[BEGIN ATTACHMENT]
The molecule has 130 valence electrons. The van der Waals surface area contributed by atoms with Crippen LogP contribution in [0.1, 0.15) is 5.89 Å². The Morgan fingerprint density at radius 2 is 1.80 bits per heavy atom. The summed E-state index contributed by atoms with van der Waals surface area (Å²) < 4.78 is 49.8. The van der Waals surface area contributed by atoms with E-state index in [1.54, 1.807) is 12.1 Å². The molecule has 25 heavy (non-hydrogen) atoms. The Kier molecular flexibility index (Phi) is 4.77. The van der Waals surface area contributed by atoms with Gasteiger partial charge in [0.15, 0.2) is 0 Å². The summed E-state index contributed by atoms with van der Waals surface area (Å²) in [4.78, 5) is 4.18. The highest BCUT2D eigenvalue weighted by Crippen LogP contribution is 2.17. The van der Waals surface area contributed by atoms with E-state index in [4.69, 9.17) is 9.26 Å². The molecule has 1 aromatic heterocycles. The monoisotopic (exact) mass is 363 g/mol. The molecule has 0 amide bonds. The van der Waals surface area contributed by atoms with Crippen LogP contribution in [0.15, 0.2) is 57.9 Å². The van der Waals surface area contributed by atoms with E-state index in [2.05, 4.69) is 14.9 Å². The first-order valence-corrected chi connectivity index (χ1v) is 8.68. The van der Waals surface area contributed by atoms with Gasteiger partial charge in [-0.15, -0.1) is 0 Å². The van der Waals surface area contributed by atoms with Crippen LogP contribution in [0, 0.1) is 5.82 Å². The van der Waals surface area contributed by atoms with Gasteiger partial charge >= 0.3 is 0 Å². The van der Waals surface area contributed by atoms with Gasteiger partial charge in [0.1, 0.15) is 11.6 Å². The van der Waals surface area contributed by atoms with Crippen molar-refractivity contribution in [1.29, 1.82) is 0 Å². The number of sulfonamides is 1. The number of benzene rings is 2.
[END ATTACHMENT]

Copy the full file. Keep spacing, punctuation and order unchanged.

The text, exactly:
The molecule has 130 valence electrons. The van der Waals surface area contributed by atoms with Crippen LogP contribution in [0.1, 0.15) is 5.89 Å². The Morgan fingerprint density at radius 2 is 1.80 bits per heavy atom. The summed E-state index contributed by atoms with van der Waals surface area (Å²) < 4.78 is 49.8. The van der Waals surface area contributed by atoms with E-state index in [1.54, 1.807) is 12.1 Å². The molecule has 25 heavy (non-hydrogen) atoms. The Kier molecular flexibility index (Phi) is 4.77. The van der Waals surface area contributed by atoms with Gasteiger partial charge in [0.15, 0.2) is 0 Å². The summed E-state index contributed by atoms with van der Waals surface area (Å²) in [4.78, 5) is 4.18. The highest BCUT2D eigenvalue weighted by Crippen LogP contribution is 2.17. The van der Waals surface area contributed by atoms with E-state index in [4.69, 9.17) is 9.26 Å². The molecule has 1 aromatic heterocycles. The monoisotopic (exact) mass is 363 g/mol. The molecule has 0 amide bonds. The van der Waals surface area contributed by atoms with Crippen LogP contribution in [0.15, 0.2) is 57.9 Å². The van der Waals surface area contributed by atoms with E-state index in [2.05, 4.69) is 14.9 Å². The first-order valence-corrected chi connectivity index (χ1v) is 8.68. The van der Waals surface area contributed by atoms with Gasteiger partial charge in [-0.15, -0.1) is 0 Å². The van der Waals surface area contributed by atoms with Crippen LogP contribution in [0, 0.1) is 5.82 Å². The van der Waals surface area contributed by atoms with Gasteiger partial charge >= 0.3 is 0 Å². The van der Waals surface area contributed by atoms with Gasteiger partial charge in [0.1, 0.15) is 11.6 Å². The van der Waals surface area contributed by atoms with Crippen molar-refractivity contribution in [1.29, 1.82) is 0 Å². The number of sulfonamides is 1. The number of benzene rings is 2.